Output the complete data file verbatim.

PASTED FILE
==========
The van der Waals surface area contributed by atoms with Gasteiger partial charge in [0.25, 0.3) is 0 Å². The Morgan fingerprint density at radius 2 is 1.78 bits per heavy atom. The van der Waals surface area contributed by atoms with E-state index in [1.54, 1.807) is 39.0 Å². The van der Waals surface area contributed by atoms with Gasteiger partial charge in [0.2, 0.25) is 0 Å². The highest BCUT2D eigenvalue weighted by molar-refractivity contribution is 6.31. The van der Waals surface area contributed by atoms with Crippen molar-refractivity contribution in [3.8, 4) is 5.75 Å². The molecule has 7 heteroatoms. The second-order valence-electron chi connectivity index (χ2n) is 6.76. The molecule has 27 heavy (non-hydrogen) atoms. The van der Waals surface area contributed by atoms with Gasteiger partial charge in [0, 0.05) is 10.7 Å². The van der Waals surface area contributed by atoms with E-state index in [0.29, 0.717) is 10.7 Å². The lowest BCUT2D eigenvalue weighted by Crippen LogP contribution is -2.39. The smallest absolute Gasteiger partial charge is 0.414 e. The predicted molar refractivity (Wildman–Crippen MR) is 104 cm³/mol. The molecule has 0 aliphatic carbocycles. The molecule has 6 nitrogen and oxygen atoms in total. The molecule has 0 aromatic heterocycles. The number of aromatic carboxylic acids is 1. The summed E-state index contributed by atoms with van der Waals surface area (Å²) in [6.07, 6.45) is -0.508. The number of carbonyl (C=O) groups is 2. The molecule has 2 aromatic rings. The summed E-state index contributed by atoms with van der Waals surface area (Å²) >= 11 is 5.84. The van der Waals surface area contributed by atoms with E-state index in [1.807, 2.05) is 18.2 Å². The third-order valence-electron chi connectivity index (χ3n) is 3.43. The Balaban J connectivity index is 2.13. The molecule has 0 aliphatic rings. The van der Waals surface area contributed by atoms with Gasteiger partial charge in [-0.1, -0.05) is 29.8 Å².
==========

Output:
The van der Waals surface area contributed by atoms with Gasteiger partial charge in [0.25, 0.3) is 0 Å². The Morgan fingerprint density at radius 2 is 1.78 bits per heavy atom. The van der Waals surface area contributed by atoms with E-state index in [1.54, 1.807) is 39.0 Å². The van der Waals surface area contributed by atoms with Gasteiger partial charge in [0.2, 0.25) is 0 Å². The highest BCUT2D eigenvalue weighted by molar-refractivity contribution is 6.31. The van der Waals surface area contributed by atoms with Crippen molar-refractivity contribution in [3.8, 4) is 5.75 Å². The molecule has 7 heteroatoms. The second-order valence-electron chi connectivity index (χ2n) is 6.76. The molecule has 27 heavy (non-hydrogen) atoms. The van der Waals surface area contributed by atoms with Gasteiger partial charge in [0, 0.05) is 10.7 Å². The van der Waals surface area contributed by atoms with E-state index in [0.29, 0.717) is 10.7 Å². The lowest BCUT2D eigenvalue weighted by Crippen LogP contribution is -2.39. The smallest absolute Gasteiger partial charge is 0.414 e. The predicted molar refractivity (Wildman–Crippen MR) is 104 cm³/mol. The molecule has 0 aliphatic carbocycles. The molecule has 6 nitrogen and oxygen atoms in total. The molecule has 0 aromatic heterocycles. The number of aromatic carboxylic acids is 1. The summed E-state index contributed by atoms with van der Waals surface area (Å²) in [6.07, 6.45) is -0.508. The number of carbonyl (C=O) groups is 2. The molecule has 2 aromatic rings. The summed E-state index contributed by atoms with van der Waals surface area (Å²) >= 11 is 5.84. The van der Waals surface area contributed by atoms with E-state index in [1.807, 2.05) is 18.2 Å². The third-order valence-electron chi connectivity index (χ3n) is 3.43. The Balaban J connectivity index is 2.13. The molecule has 0 aliphatic rings. The van der Waals surface area contributed by atoms with Gasteiger partial charge in [-0.1, -0.05) is 29.8 Å².